The latest generation of Labour Management Systems may finally be showing cost effective results

Labour management systems in logistics

Many of us in the logistics management field hesitated to adopt LMSs (labour management systems) until they had third party logisticsbuilt up some kind of a track record. Well, the results are beginning to come in, and it seems like some users are reporting substantial gains in productivity after implementing the systems. Better still, there are several low cost, small scale systems available which have been giving good results, which should result in more systems entering service around the UK.

Labour management is a major expense, in terms of money, time and talent. Labour is frequently a company’s biggest cost even when things go right. Once you factor in the occasional compliance problem, payroll error or other accident, it can easily be the determining factor in your bottom line.

How can Labour Management Systems help your 3PL?

Broadly, a LMS is a system that aids in reporting and planning labour productivity and costs. It should be able to analyse the labour requirements for any particular unit of work to be done, and provide a standard duration for each element of the work. This lets you report on the actual performance of whole facilities, groups, and even individual workers, and compare them against each other or an established standard. It can use your historical performance data to estimate warehouse throughput, and then schedule labour in the most flexible and cost efficient manner.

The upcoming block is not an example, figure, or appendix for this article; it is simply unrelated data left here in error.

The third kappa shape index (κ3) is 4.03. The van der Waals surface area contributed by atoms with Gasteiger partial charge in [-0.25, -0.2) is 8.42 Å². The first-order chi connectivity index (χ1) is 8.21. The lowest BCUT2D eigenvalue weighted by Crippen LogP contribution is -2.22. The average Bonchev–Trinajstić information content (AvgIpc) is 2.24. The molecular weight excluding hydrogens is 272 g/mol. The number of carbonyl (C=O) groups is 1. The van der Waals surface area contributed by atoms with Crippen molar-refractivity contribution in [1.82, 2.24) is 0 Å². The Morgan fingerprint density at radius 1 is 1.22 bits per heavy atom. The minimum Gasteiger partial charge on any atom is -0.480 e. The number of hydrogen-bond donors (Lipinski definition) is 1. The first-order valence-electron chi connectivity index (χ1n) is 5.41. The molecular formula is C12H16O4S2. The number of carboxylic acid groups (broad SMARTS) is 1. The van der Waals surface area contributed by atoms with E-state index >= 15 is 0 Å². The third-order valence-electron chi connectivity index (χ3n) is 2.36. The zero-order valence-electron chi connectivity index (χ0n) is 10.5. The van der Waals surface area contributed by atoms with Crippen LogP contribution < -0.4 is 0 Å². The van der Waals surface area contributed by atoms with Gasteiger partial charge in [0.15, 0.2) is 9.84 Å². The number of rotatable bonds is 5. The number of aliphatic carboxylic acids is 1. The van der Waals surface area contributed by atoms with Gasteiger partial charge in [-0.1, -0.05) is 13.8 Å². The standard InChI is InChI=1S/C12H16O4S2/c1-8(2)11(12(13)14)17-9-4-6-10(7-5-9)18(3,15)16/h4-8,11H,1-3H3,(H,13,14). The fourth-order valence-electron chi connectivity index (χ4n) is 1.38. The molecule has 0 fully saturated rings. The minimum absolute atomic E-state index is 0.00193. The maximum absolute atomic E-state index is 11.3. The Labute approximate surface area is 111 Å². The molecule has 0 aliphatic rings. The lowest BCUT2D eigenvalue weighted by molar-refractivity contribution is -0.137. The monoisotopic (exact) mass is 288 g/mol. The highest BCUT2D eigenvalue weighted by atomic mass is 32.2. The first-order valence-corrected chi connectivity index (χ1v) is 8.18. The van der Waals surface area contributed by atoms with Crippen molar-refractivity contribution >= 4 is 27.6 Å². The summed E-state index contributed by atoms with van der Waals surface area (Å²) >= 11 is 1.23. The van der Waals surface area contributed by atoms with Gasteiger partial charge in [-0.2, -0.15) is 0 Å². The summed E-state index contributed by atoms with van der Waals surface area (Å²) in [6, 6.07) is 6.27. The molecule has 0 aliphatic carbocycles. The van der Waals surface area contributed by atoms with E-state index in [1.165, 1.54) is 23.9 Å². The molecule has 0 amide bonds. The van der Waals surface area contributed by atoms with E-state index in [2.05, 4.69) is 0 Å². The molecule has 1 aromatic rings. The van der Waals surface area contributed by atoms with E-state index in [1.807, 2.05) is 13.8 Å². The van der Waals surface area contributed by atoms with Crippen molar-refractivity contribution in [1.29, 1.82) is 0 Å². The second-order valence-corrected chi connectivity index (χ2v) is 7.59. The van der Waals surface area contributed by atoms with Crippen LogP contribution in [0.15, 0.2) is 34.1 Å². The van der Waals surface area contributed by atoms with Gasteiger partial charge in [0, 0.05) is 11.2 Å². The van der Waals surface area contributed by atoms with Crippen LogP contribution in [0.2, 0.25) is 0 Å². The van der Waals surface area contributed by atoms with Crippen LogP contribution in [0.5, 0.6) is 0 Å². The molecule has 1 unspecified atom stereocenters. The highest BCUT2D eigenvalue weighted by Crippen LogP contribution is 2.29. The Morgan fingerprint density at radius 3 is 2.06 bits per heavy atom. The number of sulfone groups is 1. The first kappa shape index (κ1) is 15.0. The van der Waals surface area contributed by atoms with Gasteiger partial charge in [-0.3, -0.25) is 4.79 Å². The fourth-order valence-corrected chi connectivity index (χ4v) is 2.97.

It isn’t hard to see how a software package that can take some of the guesswork out of labour management would increase efficiency. It can also be used to analyse your company’s actual processes and compare them to proposed changes with the same labour force. Perhaps more importantly for some, it can take a lot of the subjectivity out of performance reviews as well.

Because logistics managers have historically been slow to adopt LMSs, their development has been somewhat slowed. Now that they are being implemented, especially on the smaller scale that most UK or European logistics companies operate on, we can expect to see a lot more systems being marketed at this level, many of which will offer features that specialise more narrowly, and suit our individual operations better.

So, the ‘wait and see’ policy seems to have paid off. The only question now is whether it is more efficient to wait a little longer for the perfect fit, or to gain more limited benefits early. But hey, that’s the kind of call we’re paid to make.


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